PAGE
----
Wild berries can be a delightful snack or a deadly mistake. If you are ever lost in the woods with nothing to eat, being able to locate and correctly identify wild berries can be the difference between life and death. Know where to look to find them.
Wild berries can be found in meadows, overgrown fields, marshes and along rivers and ponds. They may be in low-lying berry bushes or fruit trees. Generally, berries grow the best in full sunlight. You'll often find berry bushes and trees at the edges of woods and trails, where the sun can easily reach. Remember that birds eat berries, so if you're lost in the woods, follow the birds.
Look for acidic soil when trying to find wild berries. Blueberries, for instance, flourish in acidic soil. Another signal that there may be blueberries nearby is oak trees. Oak trees thrive in the same soil as blueberries do.
Huckleberries can also be found in acidic soil (and they taste quite similar to blueberries). Cranberries can be found in acidic areas, but they grow in bogs instead of woodlands.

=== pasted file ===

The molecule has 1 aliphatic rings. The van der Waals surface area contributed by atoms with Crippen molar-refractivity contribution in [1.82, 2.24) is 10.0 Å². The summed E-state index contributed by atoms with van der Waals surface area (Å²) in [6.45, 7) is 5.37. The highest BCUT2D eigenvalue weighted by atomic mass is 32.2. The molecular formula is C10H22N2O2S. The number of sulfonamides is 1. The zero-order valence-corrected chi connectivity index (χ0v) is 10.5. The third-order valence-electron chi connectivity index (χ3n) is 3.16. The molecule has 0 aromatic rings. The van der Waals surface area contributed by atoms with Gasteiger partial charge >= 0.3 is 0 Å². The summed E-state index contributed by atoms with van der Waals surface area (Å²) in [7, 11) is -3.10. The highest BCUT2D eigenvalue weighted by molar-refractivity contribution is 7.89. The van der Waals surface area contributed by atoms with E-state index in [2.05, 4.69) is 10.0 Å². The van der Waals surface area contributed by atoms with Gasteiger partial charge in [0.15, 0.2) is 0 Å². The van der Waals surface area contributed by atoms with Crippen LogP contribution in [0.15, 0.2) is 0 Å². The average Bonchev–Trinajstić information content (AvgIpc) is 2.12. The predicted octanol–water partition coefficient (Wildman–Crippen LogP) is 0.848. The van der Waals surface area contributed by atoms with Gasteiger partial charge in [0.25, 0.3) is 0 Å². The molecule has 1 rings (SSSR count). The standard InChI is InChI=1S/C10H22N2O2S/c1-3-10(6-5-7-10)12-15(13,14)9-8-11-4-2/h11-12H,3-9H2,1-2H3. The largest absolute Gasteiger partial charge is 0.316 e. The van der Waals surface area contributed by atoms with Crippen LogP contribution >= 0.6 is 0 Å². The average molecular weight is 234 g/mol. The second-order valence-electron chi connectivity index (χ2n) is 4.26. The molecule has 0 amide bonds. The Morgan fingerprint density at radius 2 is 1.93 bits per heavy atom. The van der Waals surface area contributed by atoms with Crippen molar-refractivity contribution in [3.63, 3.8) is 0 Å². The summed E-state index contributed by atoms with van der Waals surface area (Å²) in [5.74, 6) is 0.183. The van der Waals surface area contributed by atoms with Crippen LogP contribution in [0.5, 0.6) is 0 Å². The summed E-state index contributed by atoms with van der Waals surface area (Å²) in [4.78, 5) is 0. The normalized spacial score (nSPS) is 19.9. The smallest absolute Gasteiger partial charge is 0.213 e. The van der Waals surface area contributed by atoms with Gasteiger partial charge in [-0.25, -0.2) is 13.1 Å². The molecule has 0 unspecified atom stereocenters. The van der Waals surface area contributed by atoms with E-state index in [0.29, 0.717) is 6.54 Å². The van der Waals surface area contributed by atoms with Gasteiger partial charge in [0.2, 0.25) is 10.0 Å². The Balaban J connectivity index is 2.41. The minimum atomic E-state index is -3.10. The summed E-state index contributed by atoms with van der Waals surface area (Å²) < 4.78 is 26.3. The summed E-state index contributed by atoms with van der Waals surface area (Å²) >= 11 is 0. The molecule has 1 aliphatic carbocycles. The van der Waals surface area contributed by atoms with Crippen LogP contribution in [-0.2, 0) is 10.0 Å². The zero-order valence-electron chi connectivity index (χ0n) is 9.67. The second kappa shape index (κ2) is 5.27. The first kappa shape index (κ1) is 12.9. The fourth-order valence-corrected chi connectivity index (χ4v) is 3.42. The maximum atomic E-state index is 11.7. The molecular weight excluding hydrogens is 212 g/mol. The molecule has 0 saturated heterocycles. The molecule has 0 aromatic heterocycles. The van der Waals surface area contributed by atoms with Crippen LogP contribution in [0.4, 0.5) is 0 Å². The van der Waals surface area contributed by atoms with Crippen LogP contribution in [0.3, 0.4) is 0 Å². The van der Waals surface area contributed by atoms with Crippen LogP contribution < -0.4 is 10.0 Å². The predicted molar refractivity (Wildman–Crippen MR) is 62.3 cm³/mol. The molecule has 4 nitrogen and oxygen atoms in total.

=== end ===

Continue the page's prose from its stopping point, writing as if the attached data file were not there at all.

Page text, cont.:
You may find berries that grow on vines, but it is best to avoid eating these berries unless you are absolutely certain of what they are. Vine fruit is often poisonous and sometimes resembles a fruit that is edible.
Other berries grow close to the ground, such as snowberries. Look for these underfoot. You may see birds hopping through the underbrush to locate berries that grow low.
Until you are experienced at locating and identifying wild berries, you may want to carry a field guide and a handful of dried berries with you whenever you enter the woods. A field guide will be able to offer you advice on finding wild berries and can tell you which ones are edible and which should be avoided at all costs.
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